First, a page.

Among Christians, many went to work seeking to defend God, his providence, and his plan. Some said it was his judgement on America for sin. Some said it was merely the result of human free will — that God had no part in it at all. And while both of those answers, in some sense may have some grounding in truth, it’s hard to think anyone would find those things, on their own, to be emotionally, intellectually, and spiritually satisfying answers. Those answers wouldn’t (and still won’t) satisfy because they don’t rightly reflect the biblical God who loves justice and mercy, who decrees all things — including his creation of humans who will choose to rebel against him.
Our God is personal. He relates. Fundamental to his very existence is the reality that he exists as a person in community. From eternity past the Father has loved the Son (John 17:24). He is a personal, relational-covenant-keeping God.
And because he is personal, he has a name. I think it might be time for us to familiarize ourselves with it again.
Lately I’ve been reading Michael Reeves’ excellent book titled, Delighting in the Trinity: An Introduction to the Christian Faith. Here’s an insight that resonated with me.
For what makes Christianity absolutely distinct is the identity of our God. Which God we worship: that is the article of faith that stands before all others. The bedrock of our faith is nothing less than God himself, and every aspect of the gospel—creation, revelation, salvation—is only Christian insofar as it is the creation, revelation and salvation of this God, the triune God. I could believe in the death of a man called Jesus, I could believe in his bodily resurrection, I could even believe in a salvation by grace alone; but if I do not believe in this God, then, quite simply, I am not a Christian. And so, because the Christian God is triune, the Trinity is the governing center of all Christian belief, the truth that shapes and beautifies all others.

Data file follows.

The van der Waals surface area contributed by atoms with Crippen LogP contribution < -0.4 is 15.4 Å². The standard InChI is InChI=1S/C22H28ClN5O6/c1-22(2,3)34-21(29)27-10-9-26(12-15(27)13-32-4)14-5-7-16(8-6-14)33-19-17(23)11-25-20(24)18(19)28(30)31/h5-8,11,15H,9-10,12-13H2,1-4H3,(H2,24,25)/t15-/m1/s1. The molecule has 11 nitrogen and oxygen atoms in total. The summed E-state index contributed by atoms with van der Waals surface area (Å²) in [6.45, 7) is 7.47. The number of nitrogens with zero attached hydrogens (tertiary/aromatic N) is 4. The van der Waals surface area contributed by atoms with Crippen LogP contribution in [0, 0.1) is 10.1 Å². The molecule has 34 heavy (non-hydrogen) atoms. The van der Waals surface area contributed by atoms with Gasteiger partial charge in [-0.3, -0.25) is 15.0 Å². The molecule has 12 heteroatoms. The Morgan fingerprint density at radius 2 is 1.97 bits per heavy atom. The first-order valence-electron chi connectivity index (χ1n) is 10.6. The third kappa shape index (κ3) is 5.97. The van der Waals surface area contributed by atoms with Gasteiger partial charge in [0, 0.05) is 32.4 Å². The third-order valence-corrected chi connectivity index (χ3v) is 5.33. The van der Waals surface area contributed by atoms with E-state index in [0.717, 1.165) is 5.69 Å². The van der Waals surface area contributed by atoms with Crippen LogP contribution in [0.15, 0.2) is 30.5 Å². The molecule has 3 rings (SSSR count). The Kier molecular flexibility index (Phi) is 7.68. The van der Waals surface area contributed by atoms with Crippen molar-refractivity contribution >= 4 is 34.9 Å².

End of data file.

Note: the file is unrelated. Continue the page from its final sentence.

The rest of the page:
One news headline caught my attention today. This is what it said:
Junction neighbourhood bully gets more jail time for harassment
The headline caught my attention not because it’s the biggest news story of the day, but because I have friends and family who live and work in this area, so it was a matter of concern for me. The story is relatively mundane (hey, it’s life in the Junction!), but one line in particular startled me.
When speaking of the ‘neighbourhood bully’ who has been forced by the courts to move, one man offered this profound theological insight:
“The law can’t force a person to love thy neighbour,” John Ritchie said. “But the law can stop the conduct and this behaviour.”
Wow! Unless this man is a pastor, theologian, or mature believer, I think he probably spoke better than he knew. This is biblical truth.
In his book, God’s Words, JI Packer recounts a time when he was provoked by a Jehovah’s Witness ‘heckler’ to defend the notion of the Trinity from the New Testament. Apparently the ‘heckler’ didn’t know who he was heckling.
Packer, in the moment, decided to follow a specific line of argumentation that is quick, and I believe, helpful. Even if it’s not an exhaustive defence, I believe it’s a faithful one that many could benefit from meditating on. Here it is:
Studying and preaching the opening chapters of Genesis over the past little while has forced me to think about the relationship of science and biblical interpretation all over again. It was with great interest that I read Richard Belcher’s review of C. John Collins’ new book, Did Adam and Eve Really Exist? (HT: Challies)
I have not read Collins’ book, so I’m in no position to comment on it (spoiler alert: Collins affirms the historical existence of Adam & Eve). But something Belcher said stuck out to me.